will also ignite and explode on contact with Carbon Dioxide. Carbon Dioxide will react with alkaline materials to form
carbonates and bicarbonates.
HAZARDOUS POLYMERIZATION: Will not occur.

CARBON DIOXIDE - CO2 MSDS EFFECTIVE DATE: MARCH 15, 2002


PAGE 6 OF 9
10. STABILITY and REACTIVITY (Continued)
CONDITIONS TO AVOID: Avoid exposing cylinders or bulk storage containers of Carbon Dioxide to extremely high
temperatures, which could cause the cylinders or storage containers to rupture or burst.

11. TOXICOLOGICAL INFORMATION


TOXICITY DATA: Carbon Dioxide gas is an asphyxiant gas, which has physiological effects at high concentrations.
High concentrations can also result in narcosis. The following toxicological information is available for Carbon
Dioxide.
LCLo (Inhalation-Human) 9 pph/5 minutes TCLo (Inhalation-Rat) 6 pph/24 hours: female TCLo (Inhalation-Mouse) 55 pph/4 hours:
LCLo (Inhalation-Mammal-species 10 day(s) after conception: Reproductive: male 6 day(s) pre-mating: Reproductive:
unspecified) 90000 ppm/5 minutes Effects on Newborn: growth statistics Fertility: male fertility index (e.g. # males
TCLo (Inhalation-Rat) 10000 ppm/24 (e.g.%, reduced weight gain) impregnating females per # males
hours/days-continuous: Blood: other TCLo (Inhalation-Rabbit) 13 pph/4 hours: exposed to fertile nonpregnant females)
changes female 9-12 day(s) after conception: TCLo (Inhalation-Mouse) 2 pph/8 hours:
TCLo (Inhalation-Rat) 6 pph/24 hours: female Reproductive: Specific Developmental female 10 day(s) after conception:
10 day(s) after conception: Reproductive: Abnormalities: musculoskeletal system Reproductive: Fertility: post-implantation
Specific Developmental Abnormalities: TCLo (Inhalation-Mouse) 55 pph/2 hours: mortality (e.g. dead and/or resorbed
musculoskeletal system, cardiovascular male 3 day(s) pre-mating: Reproductive: implants per total number of implants);
(circulatory) system, respiratory system Paternal Effects: spermatogenesis (incl. Specific Developmental Abnormalities:
TCLo (Inhalation-Rabbit) 27,000 ppm/24 genetic material, sperm morphology, musculoskeletal system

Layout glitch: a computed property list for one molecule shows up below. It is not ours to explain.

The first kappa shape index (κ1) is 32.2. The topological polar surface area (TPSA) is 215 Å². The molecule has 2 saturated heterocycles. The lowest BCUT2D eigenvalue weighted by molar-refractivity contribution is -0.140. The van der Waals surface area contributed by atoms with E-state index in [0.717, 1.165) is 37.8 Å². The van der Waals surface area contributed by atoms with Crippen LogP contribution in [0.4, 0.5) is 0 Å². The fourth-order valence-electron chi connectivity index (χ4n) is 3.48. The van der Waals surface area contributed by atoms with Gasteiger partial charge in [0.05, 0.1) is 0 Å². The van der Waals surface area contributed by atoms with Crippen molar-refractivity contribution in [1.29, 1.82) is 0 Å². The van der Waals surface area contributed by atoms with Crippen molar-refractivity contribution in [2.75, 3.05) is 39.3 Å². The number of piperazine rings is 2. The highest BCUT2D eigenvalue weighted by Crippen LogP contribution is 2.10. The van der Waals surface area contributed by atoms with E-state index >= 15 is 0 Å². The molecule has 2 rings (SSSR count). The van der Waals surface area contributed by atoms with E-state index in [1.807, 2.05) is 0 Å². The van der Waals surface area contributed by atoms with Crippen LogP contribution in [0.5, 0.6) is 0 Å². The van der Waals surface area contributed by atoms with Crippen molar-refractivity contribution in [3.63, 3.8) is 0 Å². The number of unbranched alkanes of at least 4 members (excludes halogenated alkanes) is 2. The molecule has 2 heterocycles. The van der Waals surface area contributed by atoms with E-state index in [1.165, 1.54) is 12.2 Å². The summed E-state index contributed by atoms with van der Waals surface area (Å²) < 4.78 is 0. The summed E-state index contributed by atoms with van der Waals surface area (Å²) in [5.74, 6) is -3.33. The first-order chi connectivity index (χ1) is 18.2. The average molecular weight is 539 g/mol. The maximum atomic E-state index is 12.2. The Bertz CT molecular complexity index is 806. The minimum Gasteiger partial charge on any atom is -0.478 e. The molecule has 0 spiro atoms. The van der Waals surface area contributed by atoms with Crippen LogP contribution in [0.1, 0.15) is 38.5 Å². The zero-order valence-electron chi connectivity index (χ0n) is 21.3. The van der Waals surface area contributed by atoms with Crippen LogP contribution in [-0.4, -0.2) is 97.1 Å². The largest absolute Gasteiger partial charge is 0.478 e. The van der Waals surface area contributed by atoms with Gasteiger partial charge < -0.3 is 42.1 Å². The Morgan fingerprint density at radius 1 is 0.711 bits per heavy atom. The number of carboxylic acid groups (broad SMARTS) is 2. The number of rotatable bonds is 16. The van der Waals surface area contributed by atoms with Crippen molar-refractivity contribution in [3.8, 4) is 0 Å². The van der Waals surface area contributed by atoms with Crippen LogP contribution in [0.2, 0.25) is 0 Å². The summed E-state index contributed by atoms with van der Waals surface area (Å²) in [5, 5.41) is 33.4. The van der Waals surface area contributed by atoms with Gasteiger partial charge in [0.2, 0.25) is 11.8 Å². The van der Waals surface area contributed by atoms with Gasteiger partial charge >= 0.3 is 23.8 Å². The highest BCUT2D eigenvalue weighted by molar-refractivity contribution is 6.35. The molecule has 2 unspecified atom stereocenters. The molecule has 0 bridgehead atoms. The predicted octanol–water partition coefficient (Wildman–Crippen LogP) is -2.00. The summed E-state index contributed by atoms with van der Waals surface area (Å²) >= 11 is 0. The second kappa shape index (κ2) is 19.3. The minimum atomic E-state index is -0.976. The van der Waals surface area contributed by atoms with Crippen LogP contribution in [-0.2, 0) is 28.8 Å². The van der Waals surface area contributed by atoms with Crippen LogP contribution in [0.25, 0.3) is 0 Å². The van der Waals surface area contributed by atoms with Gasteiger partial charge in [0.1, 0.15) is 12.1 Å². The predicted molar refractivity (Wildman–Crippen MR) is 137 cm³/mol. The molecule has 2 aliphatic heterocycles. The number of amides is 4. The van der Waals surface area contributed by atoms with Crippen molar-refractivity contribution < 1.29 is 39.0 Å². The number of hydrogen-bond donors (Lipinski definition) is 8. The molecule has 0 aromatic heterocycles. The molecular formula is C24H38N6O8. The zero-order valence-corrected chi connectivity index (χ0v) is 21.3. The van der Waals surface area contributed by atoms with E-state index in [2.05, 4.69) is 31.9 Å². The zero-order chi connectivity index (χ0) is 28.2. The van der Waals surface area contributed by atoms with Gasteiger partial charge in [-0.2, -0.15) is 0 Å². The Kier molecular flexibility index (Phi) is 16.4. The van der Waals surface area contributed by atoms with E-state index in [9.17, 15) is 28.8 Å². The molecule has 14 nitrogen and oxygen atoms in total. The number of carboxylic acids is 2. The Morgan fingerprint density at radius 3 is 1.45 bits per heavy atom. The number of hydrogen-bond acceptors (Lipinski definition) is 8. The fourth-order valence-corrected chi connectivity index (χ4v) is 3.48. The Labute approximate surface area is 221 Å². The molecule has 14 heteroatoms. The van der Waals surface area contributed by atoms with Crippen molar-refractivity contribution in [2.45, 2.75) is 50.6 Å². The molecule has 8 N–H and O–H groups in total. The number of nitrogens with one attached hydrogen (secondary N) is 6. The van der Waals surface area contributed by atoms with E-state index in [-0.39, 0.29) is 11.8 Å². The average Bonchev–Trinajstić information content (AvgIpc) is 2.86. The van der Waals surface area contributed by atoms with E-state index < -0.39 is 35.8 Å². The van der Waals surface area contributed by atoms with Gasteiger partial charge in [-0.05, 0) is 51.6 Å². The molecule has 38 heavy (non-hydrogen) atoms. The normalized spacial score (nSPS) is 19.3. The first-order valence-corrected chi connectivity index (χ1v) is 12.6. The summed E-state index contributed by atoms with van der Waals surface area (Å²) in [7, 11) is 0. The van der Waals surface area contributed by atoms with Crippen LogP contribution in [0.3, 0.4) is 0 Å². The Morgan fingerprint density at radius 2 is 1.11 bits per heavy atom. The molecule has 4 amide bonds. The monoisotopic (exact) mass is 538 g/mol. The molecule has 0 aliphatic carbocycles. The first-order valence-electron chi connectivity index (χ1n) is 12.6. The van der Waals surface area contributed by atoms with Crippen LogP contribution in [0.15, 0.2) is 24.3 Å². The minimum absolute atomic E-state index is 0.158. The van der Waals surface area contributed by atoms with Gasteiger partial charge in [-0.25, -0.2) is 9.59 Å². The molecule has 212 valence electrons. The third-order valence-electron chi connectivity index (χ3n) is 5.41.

hours/30 days-continuous : Behavioral: motility, and count)
somnolence (general depressed activity)
SUSPECTED CANCER AGENT: Carbon Dioxide is not found on the following lists: FEDERAL OSHA Z LIST, NTP,
CAL/OSHA, IARC, and therefore is not considered to be, nor suspected to be a cancer-causing agent by these
agencies.
IRRITANCY OF PRODUCT: Contact with rapidly expanding gases can cause frostbite and damage to exposed skin
and eyes.
SENSITIZATION OF PRODUCT: Carbon Dioxide is not a skin or respiratory sensitizer.
REPRODUCTIVE TOXICITY INFORMATION: Listed below is information concerning the effects of Carbon Dioxide
on the human reproductive system.
Mutagenicity: This product is not expected to cause mutagenic effects in humans.
Embryotoxcity: This product has not been reported to cause embryotoxic effects.
Teratogenicity: This product is not expected to cause teratogenic effects in humans. Clinical studies involving test
animals exposed to high concentrations of Carbon Dioxide indicate teratogenic effects.
Reproductive Toxicity: This product is not expected to cause adverse reproductive effects in humans. Clinical
studies involving test animals exposed to high concentrations of Carbon Dioxide indicate reproductive effects.
A mutagen is a chemical which causes permanent changes to genetic material (DNA) such that the changes will
propagate through generation lines. An embryotoxin is a chemical which causes damage to a developing embryo (i.e.
within the first eight weeks of pregnancy in humans), but the damage does not propagate across generational lines.
A teratogen is a chemical which causes damage to a developing fetus, but the damage does not propagate across